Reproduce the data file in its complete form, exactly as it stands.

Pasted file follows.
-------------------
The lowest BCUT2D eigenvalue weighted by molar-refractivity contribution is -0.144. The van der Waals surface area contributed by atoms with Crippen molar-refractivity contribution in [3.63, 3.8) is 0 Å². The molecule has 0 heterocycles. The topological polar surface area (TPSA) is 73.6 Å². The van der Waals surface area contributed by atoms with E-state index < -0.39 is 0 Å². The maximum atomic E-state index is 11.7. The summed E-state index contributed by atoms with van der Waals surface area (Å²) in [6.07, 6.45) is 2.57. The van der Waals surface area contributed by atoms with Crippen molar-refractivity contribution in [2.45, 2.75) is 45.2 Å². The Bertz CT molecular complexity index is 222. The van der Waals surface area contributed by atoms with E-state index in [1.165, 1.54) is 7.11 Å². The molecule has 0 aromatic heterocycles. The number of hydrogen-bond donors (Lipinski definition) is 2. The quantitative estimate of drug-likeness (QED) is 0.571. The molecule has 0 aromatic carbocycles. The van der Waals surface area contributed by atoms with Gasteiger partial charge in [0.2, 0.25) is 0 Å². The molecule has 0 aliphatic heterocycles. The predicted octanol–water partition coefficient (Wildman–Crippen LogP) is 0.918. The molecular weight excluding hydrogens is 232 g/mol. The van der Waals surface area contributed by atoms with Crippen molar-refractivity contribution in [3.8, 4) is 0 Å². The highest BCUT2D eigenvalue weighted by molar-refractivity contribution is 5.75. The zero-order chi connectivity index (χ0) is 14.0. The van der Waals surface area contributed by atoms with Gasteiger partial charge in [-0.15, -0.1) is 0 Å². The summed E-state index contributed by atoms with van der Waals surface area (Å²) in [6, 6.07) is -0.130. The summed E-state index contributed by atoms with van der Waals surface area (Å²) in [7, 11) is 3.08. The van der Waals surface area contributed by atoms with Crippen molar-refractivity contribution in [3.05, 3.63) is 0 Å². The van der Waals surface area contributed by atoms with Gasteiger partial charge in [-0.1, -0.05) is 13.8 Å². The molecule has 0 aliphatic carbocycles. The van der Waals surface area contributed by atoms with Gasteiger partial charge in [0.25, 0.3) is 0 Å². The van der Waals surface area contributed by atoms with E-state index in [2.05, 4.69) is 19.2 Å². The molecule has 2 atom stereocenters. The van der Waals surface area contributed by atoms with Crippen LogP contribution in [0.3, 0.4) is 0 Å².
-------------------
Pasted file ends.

The lowest BCUT2D eigenvalue weighted by molar-refractivity contribution is -0.144. The van der Waals surface area contributed by atoms with Crippen molar-refractivity contribution in [3.63, 3.8) is 0 Å². The molecule has 0 heterocycles. The topological polar surface area (TPSA) is 73.6 Å². The van der Waals surface area contributed by atoms with E-state index < -0.39 is 0 Å². The maximum atomic E-state index is 11.7. The summed E-state index contributed by atoms with van der Waals surface area (Å²) in [6.07, 6.45) is 2.57. The van der Waals surface area contributed by atoms with Crippen molar-refractivity contribution in [2.45, 2.75) is 45.2 Å². The Bertz CT molecular complexity index is 222. The van der Waals surface area contributed by atoms with E-state index in [1.165, 1.54) is 7.11 Å². The molecule has 0 aromatic heterocycles. The number of hydrogen-bond donors (Lipinski definition) is 2. The quantitative estimate of drug-likeness (QED) is 0.571. The molecule has 0 aromatic carbocycles. The van der Waals surface area contributed by atoms with Gasteiger partial charge in [0.2, 0.25) is 0 Å². The molecule has 0 aliphatic heterocycles. The predicted octanol–water partition coefficient (Wildman–Crippen LogP) is 0.918. The molecular weight excluding hydrogens is 232 g/mol. The van der Waals surface area contributed by atoms with Crippen molar-refractivity contribution in [3.8, 4) is 0 Å². The highest BCUT2D eigenvalue weighted by molar-refractivity contribution is 5.75. The zero-order chi connectivity index (χ0) is 14.0. The van der Waals surface area contributed by atoms with Gasteiger partial charge in [-0.15, -0.1) is 0 Å². The summed E-state index contributed by atoms with van der Waals surface area (Å²) in [6, 6.07) is -0.130. The summed E-state index contributed by atoms with van der Waals surface area (Å²) in [7, 11) is 3.08. The van der Waals surface area contributed by atoms with Crippen molar-refractivity contribution in [3.05, 3.63) is 0 Å². The van der Waals surface area contributed by atoms with Gasteiger partial charge in [-0.1, -0.05) is 13.8 Å². The molecule has 0 aliphatic carbocycles. The van der Waals surface area contributed by atoms with Gasteiger partial charge in [0.25, 0.3) is 0 Å². The van der Waals surface area contributed by atoms with E-state index in [2.05, 4.69) is 19.2 Å². The molecule has 2 atom stereocenters. The van der Waals surface area contributed by atoms with Crippen LogP contribution in [0.3, 0.4) is 0 Å².